Questions from Karateka

I leave a message at the academy for Hanshi. I want to know more.

What do I call him? Hanshi? Sensei? Sir? And when do I call him, if ever, by his first name? The other karateka used all three titles to address our instructor, and the one time I spoke in class I addressed him as “Sir,” though I was never told to do this specifically.

Next, I make the gesture to help nail down some of the floorboards that had sounded loose or squeaky beneath the mats. Hanshi said he was going to get to that this week, sometime. During one of his speeches in class, he explained that when his teachers and honorable instructors needed help at the dojo or even when they moved their families to a new house, the karateka showed up to help.

In Florida, where Hanshi taught for thirty years prior to moving back to North Carolina, he had 35 students. One day, he asked his students in class if they would join him that weekend to help he and his family move. When the weekend came, ten students showed up. Grateful for the assistance, Hanshi thought nothing of the students who did not show up.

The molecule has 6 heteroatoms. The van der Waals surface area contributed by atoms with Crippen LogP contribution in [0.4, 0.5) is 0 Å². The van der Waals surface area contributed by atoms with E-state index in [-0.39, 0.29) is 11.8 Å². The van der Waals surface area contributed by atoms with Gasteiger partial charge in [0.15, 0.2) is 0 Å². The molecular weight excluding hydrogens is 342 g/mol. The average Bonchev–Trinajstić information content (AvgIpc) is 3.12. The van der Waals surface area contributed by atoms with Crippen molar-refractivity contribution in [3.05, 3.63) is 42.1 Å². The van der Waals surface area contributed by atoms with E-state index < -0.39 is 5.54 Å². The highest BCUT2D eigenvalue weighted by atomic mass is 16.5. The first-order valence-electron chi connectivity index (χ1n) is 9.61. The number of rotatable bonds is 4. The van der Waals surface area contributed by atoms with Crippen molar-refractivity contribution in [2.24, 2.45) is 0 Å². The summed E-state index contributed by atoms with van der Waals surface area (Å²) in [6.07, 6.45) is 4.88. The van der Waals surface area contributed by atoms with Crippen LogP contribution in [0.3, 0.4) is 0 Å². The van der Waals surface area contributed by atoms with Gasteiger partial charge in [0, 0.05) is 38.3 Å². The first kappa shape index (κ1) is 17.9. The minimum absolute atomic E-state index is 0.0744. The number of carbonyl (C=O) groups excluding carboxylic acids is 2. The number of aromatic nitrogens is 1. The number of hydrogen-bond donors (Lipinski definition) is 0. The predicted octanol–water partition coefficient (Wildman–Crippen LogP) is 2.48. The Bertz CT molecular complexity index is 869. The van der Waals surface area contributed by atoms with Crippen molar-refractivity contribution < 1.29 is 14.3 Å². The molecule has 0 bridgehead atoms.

Months later at a tournament, Hanshi spoke with one of the Grandmasters about his burgeoning academy in Florida and the focus of his students. “Some of them even showed up to help me move,” Hanshi told the Grandmaster.

“How many students helped you move?” said the Grandmaster.

“Ten,” said Hanshi.

“How many students in your academy?”


“How many students in your academy?” the Grandmaster repeated.

Hanshi paused. “I have ten students, Sir. Ten.”

Finally, at the risk of getting cut off by the answering machine, I also inquire about home study. Is there a recommended daily regimen? What conditioning is necessary? Can I borrow some books to read in my spare time?

At night, when it is dark enough outside to transform the floor-to-ceiling windows on the main floor of the house into mirrors, I put on my karate gi and warm up, then practice the two moves that I know until sweat drips down my neck.

Tomorrow, class number two…

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